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Inverse coefficient matrix

  1. Jun 1, 2014 #1
    Solve the following system of equations using the inverse of the coefficient matrix,
    2x + 4y = -9
    -x - y = 2

    My attempt-

    [2 4 [x = -9
    -1 -1] y] = 2
    |A| x b

    |A| = -2-4=-6

    [x = 1/-6 [-1 -4 [-9 1/-6 [ 1 = 0.03
    y] = 1 2] 2] -5] = 0.166666

    Would someone be able to confirm if the answer is correct please???

    Thank you
     
  2. jcsd
  3. Jun 1, 2014 #2
    sorry guys, i didn't type the matrices out like that! is there another way to type out a matrix on here?
     
  4. Jun 1, 2014 #3

    hilbert2

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    You can add matrices to the text with LaTeX commands. For example: ##\left(\begin{smallmatrix}2&4\\-1&-1\end{smallmatrix}\right)##. Right click on my matrix and choose "Show math as > TeX commands" to see how that is written in LaTeX code.

    The idea in inverting the matrix is to form the double-wide matrix ##\left(\begin{smallmatrix}2&4&|\\-1&-1&|\end{smallmatrix}\begin{smallmatrix}1&0\\0&1\end{smallmatrix}\right)## and apply row operations until the left side becomes the identity matrix and the right side becomes the matrix inverse. Have you been taught how to apply matrix row operations in solving linear systems?
     
  5. Jun 1, 2014 #4

    HallsofIvy

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    Writing this using Latex, your matrix equation is
    [tex]\begin{bmatrix}2 & 4 \\ -1 & -1 \end{bmatrix}\begin{bmatrix}x\\ y\end{bmatrix}= \begin{bmatrix}-9 \\ 2\end{bmatrix}[/tex]

    You give your solution as x= 0.03, y= 0.16666.

    It's easy enough to check that your self isn't it?
    2x+ 4y= 2(0.03)+ 4(0.1666)= 0.06+ 0.66664= 0.72664, not -9! (Not even close.)

    You seem to be under the impression that the inverse matrix to [itex]\begin{bmatrix}-2 & 4 \\ -1 & -1\end{bmatrix}[/itex] is [itex](1/6)\begin{bmatrix}-1 & -4 \\ 1 & 2\end{bmatrix}[/itex]. It isn't as, again, you could have checked:
    [tex]\begin{bmatrix}2 & 4 \\ -1 & -1 \end{bmatrix}\begin{bmatrix}-\frac{1}{6} & -\frac{2}{3} \\ \frac{1}{6} & \frac{1}{3}\end{bmatrix}[/tex][tex]= \begin{bmatrix}-\frac{2}{6}+ \frac{4}{6} & -\frac{4}{3}+ \frac{4}{3} \\ \frac{1}{6}- \frac{1}{6} & \frac{2}{3}- \frac{1}{3}\end{bmatrix}[/tex][tex]= \begin{bmatrix}-\frac{1}{3} & 0 \\ 0 & \frac{1}{3} \end{bmatrix}[/tex]
    NOT the identity matrix (though pretty close)!

    Looks to me like you calculated the determinant wrong. Be careful with the signs.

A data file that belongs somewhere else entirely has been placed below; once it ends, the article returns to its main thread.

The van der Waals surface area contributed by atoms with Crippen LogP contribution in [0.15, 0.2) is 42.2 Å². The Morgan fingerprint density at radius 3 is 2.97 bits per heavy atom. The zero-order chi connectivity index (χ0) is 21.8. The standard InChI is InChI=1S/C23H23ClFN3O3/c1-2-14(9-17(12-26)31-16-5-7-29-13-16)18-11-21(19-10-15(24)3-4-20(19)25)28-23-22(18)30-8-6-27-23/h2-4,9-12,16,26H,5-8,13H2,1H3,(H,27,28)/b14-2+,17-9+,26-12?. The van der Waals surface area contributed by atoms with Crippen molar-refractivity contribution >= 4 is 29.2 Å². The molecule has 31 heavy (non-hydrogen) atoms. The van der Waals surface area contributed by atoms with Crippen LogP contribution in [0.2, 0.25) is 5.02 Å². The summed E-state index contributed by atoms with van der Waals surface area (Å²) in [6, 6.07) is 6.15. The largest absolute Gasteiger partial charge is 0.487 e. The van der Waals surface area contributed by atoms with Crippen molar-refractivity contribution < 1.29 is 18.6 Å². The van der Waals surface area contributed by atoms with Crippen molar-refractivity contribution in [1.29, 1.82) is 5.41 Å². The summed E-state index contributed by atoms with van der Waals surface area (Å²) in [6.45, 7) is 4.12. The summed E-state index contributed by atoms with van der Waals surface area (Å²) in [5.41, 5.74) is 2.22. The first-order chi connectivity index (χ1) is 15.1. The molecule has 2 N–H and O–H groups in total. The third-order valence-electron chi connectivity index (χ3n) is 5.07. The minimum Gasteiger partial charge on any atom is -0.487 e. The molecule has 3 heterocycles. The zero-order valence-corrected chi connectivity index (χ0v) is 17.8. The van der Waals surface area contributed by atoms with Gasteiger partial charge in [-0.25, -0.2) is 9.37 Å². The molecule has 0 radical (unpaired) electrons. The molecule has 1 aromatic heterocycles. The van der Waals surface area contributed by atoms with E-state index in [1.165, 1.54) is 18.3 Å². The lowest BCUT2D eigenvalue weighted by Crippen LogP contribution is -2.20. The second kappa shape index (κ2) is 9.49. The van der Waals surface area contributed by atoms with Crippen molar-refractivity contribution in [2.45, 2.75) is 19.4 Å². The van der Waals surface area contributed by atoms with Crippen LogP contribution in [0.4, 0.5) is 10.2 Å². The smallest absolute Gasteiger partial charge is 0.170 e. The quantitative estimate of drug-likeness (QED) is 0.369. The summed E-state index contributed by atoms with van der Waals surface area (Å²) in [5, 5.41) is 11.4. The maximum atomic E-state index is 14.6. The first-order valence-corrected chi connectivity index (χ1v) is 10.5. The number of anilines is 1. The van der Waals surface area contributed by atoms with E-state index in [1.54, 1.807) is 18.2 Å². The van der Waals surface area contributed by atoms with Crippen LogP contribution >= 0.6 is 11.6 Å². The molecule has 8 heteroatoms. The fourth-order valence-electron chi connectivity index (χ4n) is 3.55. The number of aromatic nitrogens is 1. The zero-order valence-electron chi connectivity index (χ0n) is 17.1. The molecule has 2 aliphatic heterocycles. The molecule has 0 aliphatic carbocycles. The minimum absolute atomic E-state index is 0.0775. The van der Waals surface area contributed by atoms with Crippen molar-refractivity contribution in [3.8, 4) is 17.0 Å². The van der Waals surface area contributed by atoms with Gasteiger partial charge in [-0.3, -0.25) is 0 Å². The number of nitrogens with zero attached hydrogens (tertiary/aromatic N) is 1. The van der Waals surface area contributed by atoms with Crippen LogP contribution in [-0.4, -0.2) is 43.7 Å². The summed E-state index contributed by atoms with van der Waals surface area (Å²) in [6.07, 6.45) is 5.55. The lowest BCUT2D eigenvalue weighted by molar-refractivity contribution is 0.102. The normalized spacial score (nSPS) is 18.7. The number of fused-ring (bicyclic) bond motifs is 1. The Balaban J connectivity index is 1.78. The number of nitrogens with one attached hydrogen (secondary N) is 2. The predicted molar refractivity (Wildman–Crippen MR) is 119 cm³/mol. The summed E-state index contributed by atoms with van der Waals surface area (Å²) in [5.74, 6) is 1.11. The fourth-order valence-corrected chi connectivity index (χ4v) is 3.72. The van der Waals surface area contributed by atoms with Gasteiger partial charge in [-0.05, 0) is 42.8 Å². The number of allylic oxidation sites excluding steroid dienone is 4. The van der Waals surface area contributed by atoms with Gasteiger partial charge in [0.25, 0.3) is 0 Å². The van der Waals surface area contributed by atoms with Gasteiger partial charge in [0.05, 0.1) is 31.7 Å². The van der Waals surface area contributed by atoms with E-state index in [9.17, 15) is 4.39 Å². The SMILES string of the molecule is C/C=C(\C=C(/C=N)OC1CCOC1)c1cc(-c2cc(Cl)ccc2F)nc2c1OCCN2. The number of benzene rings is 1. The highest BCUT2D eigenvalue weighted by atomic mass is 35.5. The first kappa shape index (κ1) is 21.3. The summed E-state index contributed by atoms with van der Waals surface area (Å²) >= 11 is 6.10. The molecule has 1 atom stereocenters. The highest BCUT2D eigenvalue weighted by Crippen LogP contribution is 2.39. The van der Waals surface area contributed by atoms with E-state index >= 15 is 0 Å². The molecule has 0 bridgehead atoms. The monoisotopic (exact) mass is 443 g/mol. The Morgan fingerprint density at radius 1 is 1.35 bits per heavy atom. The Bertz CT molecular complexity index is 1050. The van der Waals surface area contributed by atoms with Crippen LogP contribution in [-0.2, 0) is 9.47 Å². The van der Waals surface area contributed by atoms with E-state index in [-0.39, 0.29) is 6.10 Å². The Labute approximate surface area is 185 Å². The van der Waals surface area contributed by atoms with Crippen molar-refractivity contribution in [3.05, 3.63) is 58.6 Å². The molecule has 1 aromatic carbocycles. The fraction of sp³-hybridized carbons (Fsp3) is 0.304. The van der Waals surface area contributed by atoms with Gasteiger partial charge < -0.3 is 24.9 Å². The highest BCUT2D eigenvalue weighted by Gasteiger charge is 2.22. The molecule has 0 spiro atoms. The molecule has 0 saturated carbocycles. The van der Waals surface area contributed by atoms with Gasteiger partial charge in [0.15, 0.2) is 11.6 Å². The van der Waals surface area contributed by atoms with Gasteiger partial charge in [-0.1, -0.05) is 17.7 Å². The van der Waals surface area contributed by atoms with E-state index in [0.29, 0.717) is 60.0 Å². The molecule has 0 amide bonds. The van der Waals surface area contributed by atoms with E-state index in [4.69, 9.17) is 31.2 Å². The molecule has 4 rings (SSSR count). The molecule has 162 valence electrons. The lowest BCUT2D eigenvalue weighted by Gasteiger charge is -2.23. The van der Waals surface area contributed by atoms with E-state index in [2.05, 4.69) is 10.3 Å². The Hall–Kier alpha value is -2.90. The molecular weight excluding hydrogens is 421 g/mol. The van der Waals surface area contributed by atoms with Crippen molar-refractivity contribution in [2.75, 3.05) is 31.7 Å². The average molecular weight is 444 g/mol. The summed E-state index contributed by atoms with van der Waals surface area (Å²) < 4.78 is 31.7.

While your method of finding the determinant and cofactors will work to find the inverse matrix (it was the first method I learned), using the "augmented matrix" and row operations, as Hilbert2 suggests, is much easier and less error prone.
     
    Last edited: Jun 1, 2014
  6. Jun 1, 2014 #5

    Ray Vickson

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    In small problems done by hand (and when all input data are rational numbers), avoid decimals and use rationals instead. So, write 1/6 instead of 0.16666, etc. It is easily do-able using a hand-held calculator: for example,
    [tex]
    \frac{a}{b} + \frac{c}{d}\frac{e}{f} = \frac{adf + bce}{bdf},[/tex]
    etc.
     
  7. Jun 1, 2014 #6

    Ray Vickson

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    There is a special rule for computing the inverse of a 2x2 matrix; it is worth remembering.
    [tex] {\begin{bmatrix}a & b \\ c & d\end{bmatrix}}^{-1}
    = \frac{1}{D} \begin{bmatrix}d & -b \\ -c & a\end{bmatrix}[/tex]
    where
    [tex] D = \left| \begin{array}{cc}a & b \\c & d\end{array} \right| = ad - bc[/tex]
    is the determinant of the matrix.

    In other words, you get the inverse by swapping the diagonal elements, changing the signs of the off-diagonal elements, and dividing by the determinant.
     
  8. Jun 1, 2014 #7
  9. Jun 2, 2014 #8
    Thanks for the help.

    Just one question, im probably wrong but anyhow if i dont ask i wont learn.

    If i plug the x= -1/3 & y= 1/3 into the equation to check then im dont get -9???
    2(-1/3) + 4(1/3) = 0.66666 recurring

    what am i doing wrong?
     
  10. Jun 2, 2014 #9

    LCKurtz

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    Several posters have told you what you have wrong. You calculated the determinant of coefficients wrong.$$
    \left | \begin{array}{cc}
    -2&4\\
    -1&-1
    \end{array}\right |= \text{?}$$
     
  11. Jun 2, 2014 #10
    so x= -1/3 and y= 1/3?
     
  12. Jun 2, 2014 #11
    "If i plug the x= -1/3 & y= 1/3 into the equation to check then im dont get -9???
    2(-1/3) + 4(1/3) = 0.66666 recurring"

    You have already concluded that this answer is wrong.

    Please read what was suggested by LCKurtz.
     
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